How to Cast a Fly Fishing Rod

How to Cast a Fly Fishing Rod
When properly performed, casting a fly rod is a rhythmic motion that seems to place the fisherman in synchronization with his surroundings. Rather than a haphazard back and forth motion, the fly cast is a precision motion that involves timing, discipline and practice. With the proper understanding, knowledge and time, most anyone can learn to cast a fly rod and conquer what most consider to be a mystique.


Difficulty: Moderately Challenging

Learning to Cast a Fly Rod

Things You’ll Need:
  • Fly rod Reel Line Attached fly
  • Fly rod
  • Reel
  • Line
  • Attached fly
Step 1
Understand the fly rod before you learn to cast. At the end of the rod is the reel seat and locking rings. This is the point at which the reel will be situated and held in place while fishing. The handle or grip is typically made of cork rings, preferably Portuguese, glued together and shaped. The rod itself will be made of graphite, which makes up the bulk of modern fishing rods. Expensive and high-quality bamboo rods are still produced; however, their price tag is a limitation to the advanced fisherman willing to invest in such a rod. Located along the length of the rod are eyes that hold the fly line during the cast and fishing.
Step 2
Work on your body position and stance. The stance should be comfortable with feet shoulder-width apart. Keep in mind that many times you will be casting while wading, so a proper stance is critical to avoid taking an unwanted swim. Your body should be positioned so that you are facing your target or area of water to be fished. Good posture will be rewarded at the end of a long day--your back and shoulders will thank you.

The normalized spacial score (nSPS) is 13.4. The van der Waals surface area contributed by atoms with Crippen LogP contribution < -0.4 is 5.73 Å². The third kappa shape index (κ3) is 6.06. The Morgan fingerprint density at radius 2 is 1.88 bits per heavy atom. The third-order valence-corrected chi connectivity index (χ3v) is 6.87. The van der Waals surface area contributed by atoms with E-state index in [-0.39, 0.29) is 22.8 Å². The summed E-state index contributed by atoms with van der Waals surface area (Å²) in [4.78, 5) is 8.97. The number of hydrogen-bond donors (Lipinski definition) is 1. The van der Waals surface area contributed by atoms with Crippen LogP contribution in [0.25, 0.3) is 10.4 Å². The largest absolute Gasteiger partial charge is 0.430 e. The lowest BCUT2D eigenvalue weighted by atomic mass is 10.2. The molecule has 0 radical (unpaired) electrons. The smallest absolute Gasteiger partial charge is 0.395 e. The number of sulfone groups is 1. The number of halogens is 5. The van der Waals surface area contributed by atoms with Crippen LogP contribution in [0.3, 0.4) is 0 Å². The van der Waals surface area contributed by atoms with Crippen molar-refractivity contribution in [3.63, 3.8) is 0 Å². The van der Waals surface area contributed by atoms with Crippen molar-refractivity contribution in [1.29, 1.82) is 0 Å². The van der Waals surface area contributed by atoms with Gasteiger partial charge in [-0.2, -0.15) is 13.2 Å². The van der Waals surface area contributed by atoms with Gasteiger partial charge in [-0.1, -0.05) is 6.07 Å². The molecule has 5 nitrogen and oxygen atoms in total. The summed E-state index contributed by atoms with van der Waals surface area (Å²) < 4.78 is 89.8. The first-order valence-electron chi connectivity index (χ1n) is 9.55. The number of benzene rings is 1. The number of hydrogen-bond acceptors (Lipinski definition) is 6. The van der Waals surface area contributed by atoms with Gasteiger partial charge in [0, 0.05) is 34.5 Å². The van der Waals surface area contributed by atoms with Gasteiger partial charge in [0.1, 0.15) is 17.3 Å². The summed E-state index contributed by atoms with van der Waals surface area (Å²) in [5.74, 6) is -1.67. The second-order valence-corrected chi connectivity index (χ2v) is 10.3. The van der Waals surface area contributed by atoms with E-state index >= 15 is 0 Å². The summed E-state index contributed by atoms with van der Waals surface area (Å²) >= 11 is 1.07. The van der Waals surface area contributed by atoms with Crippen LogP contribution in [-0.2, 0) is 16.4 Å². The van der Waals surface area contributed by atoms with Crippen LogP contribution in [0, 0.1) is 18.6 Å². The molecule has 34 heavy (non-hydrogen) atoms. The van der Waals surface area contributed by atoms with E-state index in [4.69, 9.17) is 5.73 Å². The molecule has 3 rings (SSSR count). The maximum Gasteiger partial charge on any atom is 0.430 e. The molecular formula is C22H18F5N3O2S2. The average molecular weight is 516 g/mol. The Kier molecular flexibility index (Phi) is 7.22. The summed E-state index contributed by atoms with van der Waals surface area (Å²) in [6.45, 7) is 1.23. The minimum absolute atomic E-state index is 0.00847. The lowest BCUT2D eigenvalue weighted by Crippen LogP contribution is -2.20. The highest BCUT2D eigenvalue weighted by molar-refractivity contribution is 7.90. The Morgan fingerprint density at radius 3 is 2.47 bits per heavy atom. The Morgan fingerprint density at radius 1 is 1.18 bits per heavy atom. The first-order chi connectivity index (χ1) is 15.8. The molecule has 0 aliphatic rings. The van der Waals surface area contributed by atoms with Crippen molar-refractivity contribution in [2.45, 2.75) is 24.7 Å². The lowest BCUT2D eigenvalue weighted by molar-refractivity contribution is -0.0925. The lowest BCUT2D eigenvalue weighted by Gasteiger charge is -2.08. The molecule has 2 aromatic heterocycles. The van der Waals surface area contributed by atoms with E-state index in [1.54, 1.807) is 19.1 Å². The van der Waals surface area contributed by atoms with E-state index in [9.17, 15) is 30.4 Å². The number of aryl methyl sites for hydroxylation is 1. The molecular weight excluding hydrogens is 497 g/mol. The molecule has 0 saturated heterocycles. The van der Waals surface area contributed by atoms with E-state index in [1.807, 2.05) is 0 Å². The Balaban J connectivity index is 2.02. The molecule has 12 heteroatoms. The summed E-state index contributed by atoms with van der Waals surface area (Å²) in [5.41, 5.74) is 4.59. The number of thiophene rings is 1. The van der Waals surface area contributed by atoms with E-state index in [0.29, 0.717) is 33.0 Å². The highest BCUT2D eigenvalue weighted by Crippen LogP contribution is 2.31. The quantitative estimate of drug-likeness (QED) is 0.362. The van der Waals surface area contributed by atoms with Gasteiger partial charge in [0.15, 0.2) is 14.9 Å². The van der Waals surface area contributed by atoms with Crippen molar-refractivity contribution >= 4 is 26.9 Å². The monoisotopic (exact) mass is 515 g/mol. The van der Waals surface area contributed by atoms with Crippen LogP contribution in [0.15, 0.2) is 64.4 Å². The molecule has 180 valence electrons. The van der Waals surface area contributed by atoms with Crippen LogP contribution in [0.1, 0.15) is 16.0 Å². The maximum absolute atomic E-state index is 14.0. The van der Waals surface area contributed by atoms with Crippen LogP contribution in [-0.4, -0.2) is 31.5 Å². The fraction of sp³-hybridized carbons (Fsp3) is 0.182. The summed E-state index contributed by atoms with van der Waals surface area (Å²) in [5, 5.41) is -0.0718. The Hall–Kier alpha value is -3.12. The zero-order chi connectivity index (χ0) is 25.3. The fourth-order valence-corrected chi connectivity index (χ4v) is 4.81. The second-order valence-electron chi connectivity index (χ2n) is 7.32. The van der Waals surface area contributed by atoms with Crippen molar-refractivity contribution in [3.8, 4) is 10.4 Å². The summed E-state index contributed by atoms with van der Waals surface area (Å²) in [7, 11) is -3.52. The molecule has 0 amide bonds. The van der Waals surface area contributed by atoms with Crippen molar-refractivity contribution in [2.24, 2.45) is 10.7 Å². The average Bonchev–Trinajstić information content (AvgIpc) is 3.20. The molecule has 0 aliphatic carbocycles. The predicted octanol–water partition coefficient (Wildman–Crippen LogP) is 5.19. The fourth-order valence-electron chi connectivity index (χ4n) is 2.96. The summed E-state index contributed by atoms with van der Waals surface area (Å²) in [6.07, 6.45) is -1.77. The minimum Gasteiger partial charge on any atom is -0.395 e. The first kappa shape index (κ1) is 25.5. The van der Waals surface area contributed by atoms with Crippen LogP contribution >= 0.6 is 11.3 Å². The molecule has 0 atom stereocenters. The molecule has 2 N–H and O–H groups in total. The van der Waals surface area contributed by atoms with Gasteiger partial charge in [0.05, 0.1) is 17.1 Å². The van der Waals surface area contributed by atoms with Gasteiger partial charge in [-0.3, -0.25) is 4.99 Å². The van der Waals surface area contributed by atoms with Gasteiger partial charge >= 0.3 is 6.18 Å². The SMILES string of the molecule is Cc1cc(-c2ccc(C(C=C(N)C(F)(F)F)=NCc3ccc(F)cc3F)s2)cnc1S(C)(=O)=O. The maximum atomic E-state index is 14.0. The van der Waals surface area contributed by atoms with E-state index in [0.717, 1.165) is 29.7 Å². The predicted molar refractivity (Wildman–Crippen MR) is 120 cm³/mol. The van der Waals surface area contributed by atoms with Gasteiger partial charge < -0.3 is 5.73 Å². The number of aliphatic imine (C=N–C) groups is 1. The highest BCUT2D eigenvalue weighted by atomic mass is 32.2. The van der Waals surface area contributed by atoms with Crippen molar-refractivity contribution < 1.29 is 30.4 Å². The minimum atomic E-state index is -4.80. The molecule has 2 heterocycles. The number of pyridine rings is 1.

Step 3
Gripping the fishing rod is extremely important. Most beginners will feel most comfortable with the thumb grip. There are also other grips, such as the golf grip, but the thumb grip provides perhaps the most control and is excellent for the beginner. Make sure you maintain a stiff and almost locked wrist during the casting motion. This is crucial to not only proper casting but to also avoid repetitious motion injuries such as tendinitis.
Step 4
To cast the rod, you will move the rod between approximately 45 degrees in front and behind you. This is also known as the overhead cast. Another way of imagining this is to cast between 11:00 and 2:00 on the face of an imaginary clock. When moving from front to back you should slightly pause. This is necessary when you are using line to allow it to loop without "cracking the whip," which is an excellent way to lose flies. Many professionals employ the use of a metronome to help students develop rhythm when practicing.
Step 5
Practice makes perfect. Learning to fly cast is just like any other sport you may decide to learn. It takes time, practice and patience to learn fly casting. Do not become impatient or frustrated while practicing. Also do not allow yourself to become sloppy with your forward and back motions. Stop and resume at another time to avoid practicing poor form or becoming frustrated.

Tips & Warnings

At first, practice without fly line and a fly. This will help to avoid the potential frustration of tangled line and will remove the possibility of becoming unintentionally hooked.
Practice in an open area where you can concentrate and where there will be no possibility of hitting someone with the rod. Also watch for overhead wires and cables.

Article Written By Tara Dooley

Tara Dooley has written for various websites since 2008. She has worked as an accountant, after-school director and retail manager in various locations. Dooley holds a Bachelor of Science in business management and finance.

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